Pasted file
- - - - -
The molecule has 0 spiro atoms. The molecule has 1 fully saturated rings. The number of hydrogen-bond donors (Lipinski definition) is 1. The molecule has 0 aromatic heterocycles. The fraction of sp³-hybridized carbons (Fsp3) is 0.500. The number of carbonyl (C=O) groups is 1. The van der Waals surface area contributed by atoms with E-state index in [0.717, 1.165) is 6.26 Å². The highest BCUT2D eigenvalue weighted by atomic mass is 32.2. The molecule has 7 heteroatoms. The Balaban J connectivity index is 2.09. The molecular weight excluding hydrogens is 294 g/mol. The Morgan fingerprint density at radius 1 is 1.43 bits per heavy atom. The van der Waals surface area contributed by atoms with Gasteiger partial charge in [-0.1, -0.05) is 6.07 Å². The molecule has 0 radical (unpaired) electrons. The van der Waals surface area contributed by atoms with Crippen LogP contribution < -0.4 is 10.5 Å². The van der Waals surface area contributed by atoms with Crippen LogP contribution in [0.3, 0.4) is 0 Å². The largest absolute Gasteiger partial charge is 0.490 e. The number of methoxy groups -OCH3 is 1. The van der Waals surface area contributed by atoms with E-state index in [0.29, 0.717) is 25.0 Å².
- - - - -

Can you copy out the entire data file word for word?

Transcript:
The molecule has 0 spiro atoms. The molecule has 1 fully saturated rings. The number of hydrogen-bond donors (Lipinski definition) is 1. The molecule has 0 aromatic heterocycles. The fraction of sp³-hybridized carbons (Fsp3) is 0.500. The number of carbonyl (C=O) groups is 1. The van der Waals surface area contributed by atoms with E-state index in [0.717, 1.165) is 6.26 Å². The highest BCUT2D eigenvalue weighted by atomic mass is 32.2. The molecule has 7 heteroatoms. The Balaban J connectivity index is 2.09. The molecular weight excluding hydrogens is 294 g/mol. The Morgan fingerprint density at radius 1 is 1.43 bits per heavy atom. The van der Waals surface area contributed by atoms with Gasteiger partial charge in [-0.1, -0.05) is 6.07 Å². The molecule has 0 radical (unpaired) electrons. The van der Waals surface area contributed by atoms with Crippen LogP contribution < -0.4 is 10.5 Å². The van der Waals surface area contributed by atoms with Crippen LogP contribution in [0.3, 0.4) is 0 Å². The largest absolute Gasteiger partial charge is 0.490 e. The number of methoxy groups -OCH3 is 1. The van der Waals surface area contributed by atoms with E-state index in [0.29, 0.717) is 25.0 Å².